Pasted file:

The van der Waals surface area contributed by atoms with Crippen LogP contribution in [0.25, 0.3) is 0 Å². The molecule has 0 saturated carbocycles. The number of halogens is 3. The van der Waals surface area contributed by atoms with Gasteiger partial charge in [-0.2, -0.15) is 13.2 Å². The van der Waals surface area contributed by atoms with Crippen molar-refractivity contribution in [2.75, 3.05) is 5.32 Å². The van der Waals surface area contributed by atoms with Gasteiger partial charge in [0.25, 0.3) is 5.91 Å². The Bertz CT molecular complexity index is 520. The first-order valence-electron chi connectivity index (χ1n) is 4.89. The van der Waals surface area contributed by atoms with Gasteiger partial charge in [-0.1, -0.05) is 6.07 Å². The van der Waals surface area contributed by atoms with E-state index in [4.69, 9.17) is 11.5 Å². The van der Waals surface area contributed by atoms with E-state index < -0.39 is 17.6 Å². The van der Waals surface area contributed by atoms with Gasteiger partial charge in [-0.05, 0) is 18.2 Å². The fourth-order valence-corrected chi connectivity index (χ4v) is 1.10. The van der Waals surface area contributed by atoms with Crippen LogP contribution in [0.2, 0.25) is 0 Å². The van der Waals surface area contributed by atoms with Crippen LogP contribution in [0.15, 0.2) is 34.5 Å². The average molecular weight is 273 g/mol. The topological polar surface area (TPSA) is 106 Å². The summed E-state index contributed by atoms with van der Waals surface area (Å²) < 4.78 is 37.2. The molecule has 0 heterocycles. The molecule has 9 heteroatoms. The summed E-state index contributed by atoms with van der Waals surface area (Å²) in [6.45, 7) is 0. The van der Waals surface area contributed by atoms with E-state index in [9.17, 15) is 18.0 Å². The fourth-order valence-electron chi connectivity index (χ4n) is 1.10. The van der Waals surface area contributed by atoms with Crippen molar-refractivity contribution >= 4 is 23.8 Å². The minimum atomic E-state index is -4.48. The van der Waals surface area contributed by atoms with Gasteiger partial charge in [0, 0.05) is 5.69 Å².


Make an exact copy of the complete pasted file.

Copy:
The van der Waals surface area contributed by atoms with Crippen LogP contribution in [0.25, 0.3) is 0 Å². The molecule has 0 saturated carbocycles. The number of halogens is 3. The van der Waals surface area contributed by atoms with Gasteiger partial charge in [-0.2, -0.15) is 13.2 Å². The van der Waals surface area contributed by atoms with Crippen molar-refractivity contribution in [2.75, 3.05) is 5.32 Å². The van der Waals surface area contributed by atoms with Gasteiger partial charge in [0.25, 0.3) is 5.91 Å². The Bertz CT molecular complexity index is 520. The first-order valence-electron chi connectivity index (χ1n) is 4.89. The van der Waals surface area contributed by atoms with Gasteiger partial charge in [-0.1, -0.05) is 6.07 Å². The van der Waals surface area contributed by atoms with E-state index in [4.69, 9.17) is 11.5 Å². The van der Waals surface area contributed by atoms with E-state index < -0.39 is 17.6 Å². The van der Waals surface area contributed by atoms with Gasteiger partial charge in [-0.05, 0) is 18.2 Å². The fourth-order valence-corrected chi connectivity index (χ4v) is 1.10. The van der Waals surface area contributed by atoms with Crippen LogP contribution in [0.2, 0.25) is 0 Å². The van der Waals surface area contributed by atoms with Crippen LogP contribution in [0.15, 0.2) is 34.5 Å². The average molecular weight is 273 g/mol. The topological polar surface area (TPSA) is 106 Å². The summed E-state index contributed by atoms with van der Waals surface area (Å²) < 4.78 is 37.2. The molecule has 0 heterocycles. The molecule has 9 heteroatoms. The summed E-state index contributed by atoms with van der Waals surface area (Å²) in [6.45, 7) is 0. The van der Waals surface area contributed by atoms with E-state index in [9.17, 15) is 18.0 Å². The fourth-order valence-electron chi connectivity index (χ4n) is 1.10. The van der Waals surface area contributed by atoms with Crippen molar-refractivity contribution >= 4 is 23.8 Å². The minimum atomic E-state index is -4.48. The van der Waals surface area contributed by atoms with Gasteiger partial charge in [0, 0.05) is 5.69 Å².